The electric vehicle market (EV) continues to grow globally, despite political and economic pressures. The latest edition of the International Energy Agency’s (IEA) annual Global EV Outlook highlights significant growth, in the U.S. market as well as across China and the European Union. 

New data finds that nearly 1 in 3 vehicles on the road in China will be electric by 2030. Meanwhile, in the U.S. and European Union, this number is 1 in 5. This is in line with current vehicle sales trends, which show that 1 in 5 cars sold worldwide will be electric this year. The IEA believes the continued surge in demand will trigger changes throughout the global auto industry, resulting in a reduction in oil consumption for transport. 

Despite economic pressures, global electric car sales are expected to remain strong in 2024, hitting more than 17 million by the end of the year. The first quarter of 2024 has already shown strong sales of EVs, growing by 25 percent compared with 2023. The report noted the number of electric cars sold globally in the first 3 months of 2023 is on par with total sales for 2020. 

“The continued momentum behind electric cars is clear in our data, although it is stronger in some markets than others,” said IEA executive director Fatih Birol. “Rather than tapering off, the global EV revolution appears to be gearing up for a new phase of growth. The wave of investment in battery manufacturing suggests the EV supply chain is advancing to meet automakers’ ambitious plans for expansion.”

In 2023, global electric car sales rose by 34 percent to approximately 14 million, breaking 2023 records. Demand remains strong in regions like China, Europe and the U.S., however, areas in Southeast Asia and Thailand saw electric car sales take a greater share of car sales at 15 percent and 10 percent, respectively.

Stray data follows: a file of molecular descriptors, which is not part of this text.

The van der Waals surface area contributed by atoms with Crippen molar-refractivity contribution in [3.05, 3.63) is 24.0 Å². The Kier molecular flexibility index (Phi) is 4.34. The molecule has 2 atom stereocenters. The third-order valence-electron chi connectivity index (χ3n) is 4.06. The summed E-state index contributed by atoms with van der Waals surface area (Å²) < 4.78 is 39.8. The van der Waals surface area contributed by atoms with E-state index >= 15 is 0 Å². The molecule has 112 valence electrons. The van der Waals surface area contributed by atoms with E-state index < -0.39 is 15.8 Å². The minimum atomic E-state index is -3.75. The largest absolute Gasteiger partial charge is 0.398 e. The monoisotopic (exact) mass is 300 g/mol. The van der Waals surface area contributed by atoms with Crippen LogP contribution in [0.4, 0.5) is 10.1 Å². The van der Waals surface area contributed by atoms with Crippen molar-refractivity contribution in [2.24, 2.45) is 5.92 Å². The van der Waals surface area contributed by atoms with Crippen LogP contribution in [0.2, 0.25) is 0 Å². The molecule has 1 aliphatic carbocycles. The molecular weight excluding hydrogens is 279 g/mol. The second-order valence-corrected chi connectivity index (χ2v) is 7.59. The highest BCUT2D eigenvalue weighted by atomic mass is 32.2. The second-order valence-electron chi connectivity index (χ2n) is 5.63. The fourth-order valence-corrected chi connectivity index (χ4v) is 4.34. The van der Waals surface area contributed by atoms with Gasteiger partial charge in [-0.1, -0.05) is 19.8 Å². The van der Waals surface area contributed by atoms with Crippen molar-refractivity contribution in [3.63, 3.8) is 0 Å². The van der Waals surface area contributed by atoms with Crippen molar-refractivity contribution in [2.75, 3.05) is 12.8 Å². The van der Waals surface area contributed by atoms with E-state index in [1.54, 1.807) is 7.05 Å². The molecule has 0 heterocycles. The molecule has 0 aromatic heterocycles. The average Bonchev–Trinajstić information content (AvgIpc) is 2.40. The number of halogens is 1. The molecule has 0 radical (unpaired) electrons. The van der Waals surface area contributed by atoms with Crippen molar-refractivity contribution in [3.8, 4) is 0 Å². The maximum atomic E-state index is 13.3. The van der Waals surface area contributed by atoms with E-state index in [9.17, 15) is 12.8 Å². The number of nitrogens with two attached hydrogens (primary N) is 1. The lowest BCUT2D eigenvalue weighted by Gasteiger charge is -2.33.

According to the report, the future success of electric vehicle sales will depend greatly on supply chain and policy improvements. The report said that electric vehicle sales could reach 2 in 3 cars by 2035 based on country energy and climate pledges being met on time and in full. This would also reduce reliance on traditional vehicles, while driving the price of electric vehicles down. In 2023, 60 percent of electric vehicles sold in China were less expensive than their conventional counterparts, the report said. 

As a result, the share of EVs on the roads is expected to continue to climb rapidly totaling approximately 45 percent of all car sales. The change would also result in a decreased reliance on oil by around 12 million barrels per day. 

Offering more charging points will also significantly increase the sale of electric vehicles. Already, the number of charging points globally has climbed by more than 40 percent between 2023 and 2022. 

Birol said, “Based on today’s policy settings alone, almost 1 in 3 cars on the roads in China by 2030 is set to be electric, and almost 1 in 5 in both the U.S. and European Union. This shift will have major ramifications for both the auto industry and the energy sector.”